“The book is nothing but an expression of the man. The book is nothing but the man trying to talk to you, trying to impart to you, some of his feelings,” said Arnold Bennett, in his classic work, Literary Taste, while urging the reader, especially the beginners, to “acquire some biographical information about the writer.”
Benett’s advice should apply to all forms of creative art, not just literature. An understanding of the creator’s life — its evolution, phases, milestones, and most importantly, all things that have had an influences on the man — can makes us appreciate his work far better.
It becomes almost imperative in something like Hindi film music, which attracted — it still does — musical talent from across the country, from Punjab to Tamil Nadu; from East Bengal to Goa. These creative people had diverse upbringings, diverse cultures and exposures to diverse forms of folk, popular and even classical music. While Hindi film music (or Hindustani Cine Sangeet as some prefer to call it) is now considered a genre in itself, it is important to understand how each of its early founding fathers contributed by adding their bits while absorbing from other musical genres/sources.
S D Burman: The World of His Music, a book by Khagesh Dev Burman written originally in Bengali and translated to English by S K Ray Chaudhury, serves this purpose beautifully. For not only does it provide a very deep and mature insight into the formative years of Sachin Karta — as he was known in Tripura and East Bengal, from where he hailed — but also how he acquired his musical soul.
It would not be exaggerating to conclude, based on information from the book, that Dada Burman was not just a creative genius, but was one of the first serious ethnomusicologists who actually recognized the potential of folk music and roamed around the length and breadth of East Bengal to systematically collect folk tunes and songs, even as he kept improvising and playing those on flute. This musical repertoire from East Bengal, the author claims, would in later years serve as a significant source of his musical inspiration, not just for his Bengali songs but also for the vast treasury of popular songs he created for Hindi films.
This claim — that folk music formed a major inspiration for Dada Burman’s work —looks credible because even in Bengali, despite being so close to Rabindranath Tagore who was a good friend of his father and despite his close friendship with Kazi Nazrul Islam, the most prominent poet-musician from East Bengal, he never really got too much into Rabindrasangeet and Nazrul Geeti. In Calcutta, he also trained in Hindustani classical music. Yet, folk music was always his first inspiration.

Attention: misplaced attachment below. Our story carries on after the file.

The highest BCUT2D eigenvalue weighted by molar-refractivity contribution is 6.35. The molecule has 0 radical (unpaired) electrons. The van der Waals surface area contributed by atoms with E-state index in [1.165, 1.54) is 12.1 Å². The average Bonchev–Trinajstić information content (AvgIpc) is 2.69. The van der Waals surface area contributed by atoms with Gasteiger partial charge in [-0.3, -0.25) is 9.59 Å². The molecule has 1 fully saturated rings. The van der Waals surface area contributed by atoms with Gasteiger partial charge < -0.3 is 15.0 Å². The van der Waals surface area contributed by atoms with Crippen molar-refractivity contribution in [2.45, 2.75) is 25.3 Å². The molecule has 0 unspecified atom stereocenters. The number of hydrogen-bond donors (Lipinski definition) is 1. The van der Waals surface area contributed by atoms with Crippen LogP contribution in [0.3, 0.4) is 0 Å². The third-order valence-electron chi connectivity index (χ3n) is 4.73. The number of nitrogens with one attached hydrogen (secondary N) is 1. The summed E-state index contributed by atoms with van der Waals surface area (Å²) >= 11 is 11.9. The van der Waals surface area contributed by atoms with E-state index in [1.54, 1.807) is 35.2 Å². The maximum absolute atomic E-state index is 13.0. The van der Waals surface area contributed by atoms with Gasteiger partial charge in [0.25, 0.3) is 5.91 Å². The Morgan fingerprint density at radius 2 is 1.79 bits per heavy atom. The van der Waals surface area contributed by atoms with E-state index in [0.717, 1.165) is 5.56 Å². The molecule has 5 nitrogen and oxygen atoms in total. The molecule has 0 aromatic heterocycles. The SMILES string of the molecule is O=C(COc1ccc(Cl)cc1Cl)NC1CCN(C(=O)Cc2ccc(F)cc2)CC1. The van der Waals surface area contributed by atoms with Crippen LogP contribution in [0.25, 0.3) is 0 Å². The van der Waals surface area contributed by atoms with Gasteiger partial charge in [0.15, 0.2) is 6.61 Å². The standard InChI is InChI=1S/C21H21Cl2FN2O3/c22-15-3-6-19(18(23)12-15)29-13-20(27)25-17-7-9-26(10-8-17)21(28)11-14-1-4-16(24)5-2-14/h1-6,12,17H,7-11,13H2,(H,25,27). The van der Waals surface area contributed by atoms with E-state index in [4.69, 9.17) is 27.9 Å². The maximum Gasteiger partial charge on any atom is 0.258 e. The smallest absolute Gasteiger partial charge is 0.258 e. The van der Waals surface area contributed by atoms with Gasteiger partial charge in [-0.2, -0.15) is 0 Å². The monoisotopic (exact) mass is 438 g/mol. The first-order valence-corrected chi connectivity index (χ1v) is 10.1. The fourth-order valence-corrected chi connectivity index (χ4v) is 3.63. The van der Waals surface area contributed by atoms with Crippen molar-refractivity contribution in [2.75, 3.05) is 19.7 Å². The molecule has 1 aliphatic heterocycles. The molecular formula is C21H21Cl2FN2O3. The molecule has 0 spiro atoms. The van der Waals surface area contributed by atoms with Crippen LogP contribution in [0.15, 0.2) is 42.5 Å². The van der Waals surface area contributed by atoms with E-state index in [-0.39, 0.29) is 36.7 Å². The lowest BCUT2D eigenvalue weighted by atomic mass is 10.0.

The fact that he had an erudite father from whom he not just got his musical taste but encouragement to pursue music, and the fact that he had freedom to roam around collecting and listening to common people’s music even though he was from the royal family of Tripura and the fact that he had his formal grounding in classical music in Kolkata — all contributed to the making of the musical personality that was Sachin Dev Burman. The book does an excellent job of giving us how this musical genius was made in his formative years.
However, the book’s real insights actually stop there. Though in terms of length, most number of pages are devoted to his Bombay years — providing a lot of information, that too strictly chronologically, which makes the book a lot more usable for those seriously interested in historical musicology of Hindi film music — it does not do full justice to his contribution to Hindi film music, for which he is best known globally. That part of his life is treated as more of a linear history, with no major insights per se, except probably, the relationship of S D Burman with his son R D Burman and how exactly was the junior Burman influenced by his father and where he broke away from the tradition. This insight about the making of R D Burman is not even found in the book on R D Burman, penned a couple of years back by Anirudh Bhattacharjee and Balaji Vittal, which own the National Award for Best Book on Cinema in 2011.
The absence of major insights on his music making in Bombay and his relationship with singers, musicians, and film makers beyond Dev Anand, are probably because of the an excessive tendency on part of the author to relate all his creation, sometimes at the individual tunes and lyrics level, to Bengali sources, a lot of which are Dada Burman’s own work in Bengali. So much so that at places, it is almost unreadable if you do not know enough about Bengali music.
But then, the author cannot really be faulted for that. He had written it for a Bengali audience, and had probably presumed some basic knowledge about Bengali music. That is the problem in a translation. It is not just changing the text from one language to another. The original work was written for a different set of audience.
The only complaint, then, is that the words “world of his music” as the subtitle of the book, sounds a little too grand and exaggerated. It should have been something like S D Burman: The Making of the Musical Genius.
But if you ignore this one aspect — just a little too much of reference to Bengali music — this is one of the best books on Hindi film music on my list of books. While most other books fall into one of the three categories — adulatory passages with sprinkling of some flowery language; journalistic works based on lots of information and anecdotes; and more scholarly, research based works with great new ideas and findings but difficult to read — this book is a very good balance. It is adulatory but stops to analyze and even mildly criticize; it is full with facts and anecdotes; and it has some great new insights, especially regarding the making of S D Burman, and to a lesser extent the making of his son, R D Burman.